Oocytes, chromosomes and reproductive lifespan

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Chromosomal segregation errors that lead to female egg impairment may have a preventative approach in the form of calorie restriction.

Historically, when studying animal reproduction, science has been male focused and neglected women’s reproductive health. Yet now we know that without a healthy egg, there can be no baby. Unfortunately, women are under great biological pressure – with a finite number of eggs, and fertility plummeting by 35 years, it seems that women must decide early on whether they want to start a family.

Longevity.Technology:  Fertility decline, pregnancy loss and congenital defects are largely due to abnormal chromosome separation that leads to oocytes (eggs) with an incorrect number of chromosomes. This is known as egg aneuploidy. With an increase in maternal age, the faults in chromosome organisation and aneuploidy increase and the probability of a successful and healthy pregnancy decreases.

In the ovarian follicle, the oocyte interacts with its surrounding cumulus cells through gap junctions [1,2]. How this interaction occurs along with how aging affects oocytes is poorly understood.

A Japanese team studied the aging-associated changes in the RNA profile, known as the transcriptome, through sequencing, of mouse oocytes throughout their reproductive life. 46 single oocytes were studied from 2 young, 4 middle-aged and 3 old mice.

The literature previously reports chromosome segregation abnormalities in mice at 15 months of age [3]. Confocal images placed the segregation error occurring at metaphase II, where the chromatids are separated too early and there is an abnormal number of kinetochores, a disc-shaped protein aiding chromatid separation. This phenomenon increases with age, slowly up until 9 months and more evidently from 9 to 15 months.

mRNA sequencing revealed that the oocyte themselves maintain their transcriptome through-out the life, with global changes occurring in the later stages of life. The cumulus cells showed the opposite trend, with changes occurring early on and then stabilising. This suggests that oocyte changes are unrelated to those of the cumulus cells.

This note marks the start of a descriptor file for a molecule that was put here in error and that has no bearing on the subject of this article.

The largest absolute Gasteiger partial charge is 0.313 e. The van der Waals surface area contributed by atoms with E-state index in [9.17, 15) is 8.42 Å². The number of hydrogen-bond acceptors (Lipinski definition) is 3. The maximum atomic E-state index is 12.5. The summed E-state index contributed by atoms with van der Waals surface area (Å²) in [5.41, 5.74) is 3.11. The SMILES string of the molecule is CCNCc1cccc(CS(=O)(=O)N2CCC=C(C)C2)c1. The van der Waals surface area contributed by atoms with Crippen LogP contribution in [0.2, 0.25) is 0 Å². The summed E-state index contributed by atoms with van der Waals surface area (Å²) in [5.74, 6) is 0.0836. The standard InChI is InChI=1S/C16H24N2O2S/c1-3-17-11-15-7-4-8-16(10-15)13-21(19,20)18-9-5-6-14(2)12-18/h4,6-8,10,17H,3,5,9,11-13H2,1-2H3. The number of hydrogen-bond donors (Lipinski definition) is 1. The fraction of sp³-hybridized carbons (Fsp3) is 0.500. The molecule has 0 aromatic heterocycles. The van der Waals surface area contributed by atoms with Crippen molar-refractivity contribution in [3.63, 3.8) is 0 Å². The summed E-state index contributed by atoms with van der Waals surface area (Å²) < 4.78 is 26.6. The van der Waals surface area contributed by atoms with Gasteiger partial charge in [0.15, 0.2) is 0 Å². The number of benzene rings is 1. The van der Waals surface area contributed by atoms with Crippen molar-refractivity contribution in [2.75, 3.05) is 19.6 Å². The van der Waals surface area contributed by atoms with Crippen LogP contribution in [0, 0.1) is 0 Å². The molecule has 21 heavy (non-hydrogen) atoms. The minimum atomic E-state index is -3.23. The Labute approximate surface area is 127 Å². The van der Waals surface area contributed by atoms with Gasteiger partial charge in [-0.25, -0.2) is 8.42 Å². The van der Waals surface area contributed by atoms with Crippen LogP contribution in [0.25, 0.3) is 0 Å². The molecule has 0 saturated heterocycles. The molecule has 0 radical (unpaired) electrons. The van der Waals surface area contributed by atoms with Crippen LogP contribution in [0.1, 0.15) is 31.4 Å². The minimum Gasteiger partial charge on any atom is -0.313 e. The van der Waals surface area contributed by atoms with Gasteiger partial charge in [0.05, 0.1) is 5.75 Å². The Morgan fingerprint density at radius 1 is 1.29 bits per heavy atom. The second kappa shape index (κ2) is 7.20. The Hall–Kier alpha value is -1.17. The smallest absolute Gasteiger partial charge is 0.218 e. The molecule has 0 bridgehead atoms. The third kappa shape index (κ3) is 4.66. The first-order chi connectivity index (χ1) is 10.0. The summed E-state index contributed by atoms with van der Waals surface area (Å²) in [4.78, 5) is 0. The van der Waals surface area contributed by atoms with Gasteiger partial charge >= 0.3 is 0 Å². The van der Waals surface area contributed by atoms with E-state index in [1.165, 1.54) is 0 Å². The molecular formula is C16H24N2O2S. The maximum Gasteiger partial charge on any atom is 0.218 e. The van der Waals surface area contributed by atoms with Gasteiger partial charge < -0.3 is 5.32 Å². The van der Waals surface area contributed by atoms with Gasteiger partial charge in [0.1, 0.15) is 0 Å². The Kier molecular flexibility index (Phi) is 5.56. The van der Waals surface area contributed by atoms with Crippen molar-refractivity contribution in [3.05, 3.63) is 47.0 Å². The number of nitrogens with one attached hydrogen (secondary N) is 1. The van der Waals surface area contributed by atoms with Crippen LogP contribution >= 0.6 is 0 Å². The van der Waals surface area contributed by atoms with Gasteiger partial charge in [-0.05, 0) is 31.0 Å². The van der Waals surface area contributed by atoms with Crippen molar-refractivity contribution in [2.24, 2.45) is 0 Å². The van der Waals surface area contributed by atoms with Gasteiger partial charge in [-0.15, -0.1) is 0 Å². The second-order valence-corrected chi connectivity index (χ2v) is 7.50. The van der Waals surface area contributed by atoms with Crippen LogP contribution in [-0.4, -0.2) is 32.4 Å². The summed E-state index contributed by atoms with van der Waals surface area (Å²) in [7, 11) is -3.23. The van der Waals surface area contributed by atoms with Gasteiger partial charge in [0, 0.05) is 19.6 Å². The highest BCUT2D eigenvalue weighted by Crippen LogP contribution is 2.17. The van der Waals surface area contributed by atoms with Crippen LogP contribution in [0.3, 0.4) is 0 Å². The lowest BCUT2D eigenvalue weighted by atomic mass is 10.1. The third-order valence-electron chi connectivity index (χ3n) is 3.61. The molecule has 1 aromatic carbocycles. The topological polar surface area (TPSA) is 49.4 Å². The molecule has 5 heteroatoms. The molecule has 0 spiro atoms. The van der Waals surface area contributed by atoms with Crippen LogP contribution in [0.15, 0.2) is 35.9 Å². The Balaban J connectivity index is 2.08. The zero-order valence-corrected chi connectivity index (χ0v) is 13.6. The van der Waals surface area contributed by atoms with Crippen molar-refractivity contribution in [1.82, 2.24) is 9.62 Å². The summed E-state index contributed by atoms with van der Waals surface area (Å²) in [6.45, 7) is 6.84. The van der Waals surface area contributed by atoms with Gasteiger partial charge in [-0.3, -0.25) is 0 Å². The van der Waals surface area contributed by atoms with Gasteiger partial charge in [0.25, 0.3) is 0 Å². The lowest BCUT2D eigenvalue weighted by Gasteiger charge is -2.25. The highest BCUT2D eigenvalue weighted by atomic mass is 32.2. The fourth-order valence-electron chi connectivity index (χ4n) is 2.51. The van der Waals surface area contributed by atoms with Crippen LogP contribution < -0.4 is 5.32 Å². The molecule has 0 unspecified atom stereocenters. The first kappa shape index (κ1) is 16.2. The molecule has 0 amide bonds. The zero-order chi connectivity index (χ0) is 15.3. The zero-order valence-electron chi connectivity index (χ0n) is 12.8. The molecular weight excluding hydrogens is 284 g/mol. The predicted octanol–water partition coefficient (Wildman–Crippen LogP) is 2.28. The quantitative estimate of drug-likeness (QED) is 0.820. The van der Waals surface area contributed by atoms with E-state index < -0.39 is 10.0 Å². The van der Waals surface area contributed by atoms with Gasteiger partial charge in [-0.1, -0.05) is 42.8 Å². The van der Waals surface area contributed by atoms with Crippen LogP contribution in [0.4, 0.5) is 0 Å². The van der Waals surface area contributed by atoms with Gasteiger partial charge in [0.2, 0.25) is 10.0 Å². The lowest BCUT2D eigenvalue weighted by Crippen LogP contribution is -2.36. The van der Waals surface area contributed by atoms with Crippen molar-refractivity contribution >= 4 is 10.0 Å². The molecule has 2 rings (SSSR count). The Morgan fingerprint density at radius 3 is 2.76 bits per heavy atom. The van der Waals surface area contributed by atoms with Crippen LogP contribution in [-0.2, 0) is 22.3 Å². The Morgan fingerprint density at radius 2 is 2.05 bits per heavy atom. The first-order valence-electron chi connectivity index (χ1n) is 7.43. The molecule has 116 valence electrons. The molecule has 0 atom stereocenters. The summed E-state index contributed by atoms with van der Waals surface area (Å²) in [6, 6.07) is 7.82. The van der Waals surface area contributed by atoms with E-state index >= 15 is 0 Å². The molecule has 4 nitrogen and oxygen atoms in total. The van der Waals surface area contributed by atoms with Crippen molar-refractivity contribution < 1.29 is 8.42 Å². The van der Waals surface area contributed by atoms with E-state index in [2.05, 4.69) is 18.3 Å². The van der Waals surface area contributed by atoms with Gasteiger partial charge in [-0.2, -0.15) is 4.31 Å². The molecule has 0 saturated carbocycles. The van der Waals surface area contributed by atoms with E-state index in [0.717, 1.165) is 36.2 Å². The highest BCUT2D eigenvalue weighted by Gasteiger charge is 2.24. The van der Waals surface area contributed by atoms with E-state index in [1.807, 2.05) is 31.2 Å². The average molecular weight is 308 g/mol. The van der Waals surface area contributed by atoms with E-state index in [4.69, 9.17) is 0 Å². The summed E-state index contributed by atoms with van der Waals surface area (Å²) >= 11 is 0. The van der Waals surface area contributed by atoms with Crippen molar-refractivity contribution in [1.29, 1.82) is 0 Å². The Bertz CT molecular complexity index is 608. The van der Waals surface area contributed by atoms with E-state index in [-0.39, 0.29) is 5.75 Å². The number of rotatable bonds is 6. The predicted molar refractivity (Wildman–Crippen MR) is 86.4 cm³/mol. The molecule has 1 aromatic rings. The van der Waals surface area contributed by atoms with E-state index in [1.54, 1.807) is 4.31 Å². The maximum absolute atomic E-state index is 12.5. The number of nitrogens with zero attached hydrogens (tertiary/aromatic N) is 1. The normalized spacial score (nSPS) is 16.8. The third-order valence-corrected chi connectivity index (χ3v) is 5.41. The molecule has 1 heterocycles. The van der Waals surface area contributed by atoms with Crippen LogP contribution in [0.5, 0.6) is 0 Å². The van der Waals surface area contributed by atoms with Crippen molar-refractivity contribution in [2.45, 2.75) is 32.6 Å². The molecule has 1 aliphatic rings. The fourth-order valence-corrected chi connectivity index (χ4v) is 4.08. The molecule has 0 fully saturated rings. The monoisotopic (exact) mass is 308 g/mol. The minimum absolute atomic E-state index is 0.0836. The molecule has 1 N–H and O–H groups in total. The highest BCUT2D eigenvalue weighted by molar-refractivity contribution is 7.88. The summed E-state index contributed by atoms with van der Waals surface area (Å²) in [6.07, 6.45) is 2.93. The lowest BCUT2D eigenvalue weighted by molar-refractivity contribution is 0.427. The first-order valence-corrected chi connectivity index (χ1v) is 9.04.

In cumulus cells, “genes involved in transcription were down-regulated with aging, while genes in DNA damage/repair and cell cycle regulation were up-regulated. In contrast, in oocytes, genes involved in DNA damage response and in utero embryonic development were down-regulated with aging, while genes relating to chromatin regulation, such as nucleosome assembly and epigenetic modification, were markedly up-regulated. Moreover, genes involved in cell cycle regulation were aberrantly regulated in the oocytes of old mice.”

A variable explored further by the team was calorie restriction (CR). CR has been shown in the literature to slow many aspects of aging. It prevents aging-associated increases in egg aneuploidy and prevents age-related spindle abnormalities [4], partially explaining the observed effect on aneuploidy.

The chromosome-associated protein cohesin mediates their cohesion and is hence used as a marker for chromosome segregation errors in oocytes. It was found that not only does CR up-regulate genes involved in chromosomal segregation, associated with improved maintenance of chromosomal cohesin, but it affects oocytes to a far greater extent than its surrounding cells.

The study outlines “core hubs” of up- and down-regulated genes in cumulus cells and oocytes, revealing gene expression networks that could be used to better understand the pathways governing oocyte quality, fertility, and menopause.

“The results of this study indicate that aging-associated effects on ovarian follicles depend on cell type, life stage, and dietary conditions,” write the study authors [5]. There is evidence suggesting that CR can have a preventative effect on egg aneuploidy [4], yet it is not conclusive. The connection between nutrition and oocyte quality is observed in several animal models [6,7]. On top of having major implications for society and women’s reproductive lifespan, there is a long-discussed connection between fertility and longevity [8] to which this study adds invaluable knowledge.

Longevity market intelligence will be launching a report on Ovarian Aging this month – pre-order or subscribe to get your copy here.

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[1] https://rep.bioscientifica.com/view/journals/rep/123/5/613.xml
[2] https://www.thieme-connect.de/products/ejournals/abstract/10.1055/s-0028-1108008
[3] https://www.sciencedirect.com/science/article/pii/S0012160608001000?via%3Dihub
[4] https://www.pnas.org/content/108/30/12319
[5] https://onlinelibrary.wiley.com/doi/10.1111/acel.13428
[6] https://www.cell.com/cell/fulltext/S0092-8674(15)01684-0
[7] https://www.frontiersin.org/articles/10.3389/fendo.2019.00346/full
[8] https://www.ncbi.nlm.nih.gov/pmc/articles/PMC4588167/

Image credit:  Drew Hays / Unsplash
Victoria Barros Metlova
Staff Writer Victoria is a DPhil candidate in Inorganic Chemistry working on biocatalysis of drug fragments with P450 monooxygenase mutants under the supervision of Professor Luet Wong, at Oxford. She researches and writes about longevity (when her dogs allow her the time!)

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